The blue-headed quail-dove (Starnoenas cyanocephala), or blue-headed partridge-dove, is a species of bird in the pigeon and dove family Columbidae. It is monotypic within the subfamily Starnoenadinae and genus Starnoenas.
Terrestrial animals are animals that live predominantly or entirely on land (e.g., cats, ants, snails), as compared with aquatic animals, which liv...
Oviparous animals are female animals that lay their eggs, with little or no other embryonic development within the mother. This is the reproductive...
NoNot a migrant
Animals that do not make seasonal movements and stay in their native home ranges all year round are called not migrants or residents.
This bird has a mainly cinnamon-brown body with a bright blue crown, black eye stripe, white facial stripe, and a black gorget narrowly bordered with white markings and blue mottling on the sides. 30–33 cm in length.
This species lives primarily on the forest floor where it forages for seeds, berries, and snails. It is generally found in pairs, though larger groups have been recorded with 18 birds found at a water hole in 1995. Breeding occurs mainly between April and June, with nests made on or close to the ground.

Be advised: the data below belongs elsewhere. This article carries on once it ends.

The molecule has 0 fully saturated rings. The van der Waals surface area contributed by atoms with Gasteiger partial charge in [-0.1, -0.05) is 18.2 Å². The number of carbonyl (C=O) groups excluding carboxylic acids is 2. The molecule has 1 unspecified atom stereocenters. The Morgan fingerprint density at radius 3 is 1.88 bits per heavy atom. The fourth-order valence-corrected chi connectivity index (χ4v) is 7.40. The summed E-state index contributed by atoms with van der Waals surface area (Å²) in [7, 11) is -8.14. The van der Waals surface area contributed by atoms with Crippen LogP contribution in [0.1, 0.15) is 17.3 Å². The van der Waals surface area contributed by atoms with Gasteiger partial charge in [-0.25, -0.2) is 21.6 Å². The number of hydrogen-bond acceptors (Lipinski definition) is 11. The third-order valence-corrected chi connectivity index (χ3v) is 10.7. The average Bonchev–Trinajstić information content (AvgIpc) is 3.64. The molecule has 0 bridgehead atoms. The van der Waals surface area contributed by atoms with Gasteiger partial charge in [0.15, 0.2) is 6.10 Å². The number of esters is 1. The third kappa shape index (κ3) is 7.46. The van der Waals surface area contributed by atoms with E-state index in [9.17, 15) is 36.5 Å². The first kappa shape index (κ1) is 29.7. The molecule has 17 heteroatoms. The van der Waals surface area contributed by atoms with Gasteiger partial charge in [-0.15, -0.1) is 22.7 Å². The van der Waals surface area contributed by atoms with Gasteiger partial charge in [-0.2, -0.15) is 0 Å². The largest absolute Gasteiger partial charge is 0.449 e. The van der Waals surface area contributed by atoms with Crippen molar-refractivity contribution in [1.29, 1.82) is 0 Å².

The species was once common and widespread throughout Cuba. Today, it is very rare or virtually extinct in most of its range. As of 2012, the population size is estimated to be between 1,000 and 2,499 individuals and there are three populations with good numbers near the Zapata Swamp and in the Pinar del Río Province. However, the density of this species may be greater than previously estimated, and as such there may be more individuals than previously expected. The population is suspected to have a slow or moderate declining trend. The major threats to the species continue to be hunting and habitat destruction. Its meat tastes good and thus the animal is still illegally trapped. Large hurricanes are also a threat to the species due to the damage caused to large areas of forest.Show More
It is protected under national law, though this is not enforced and hunting continues. The only known highland population is protected in the La Güira National Park.Show Less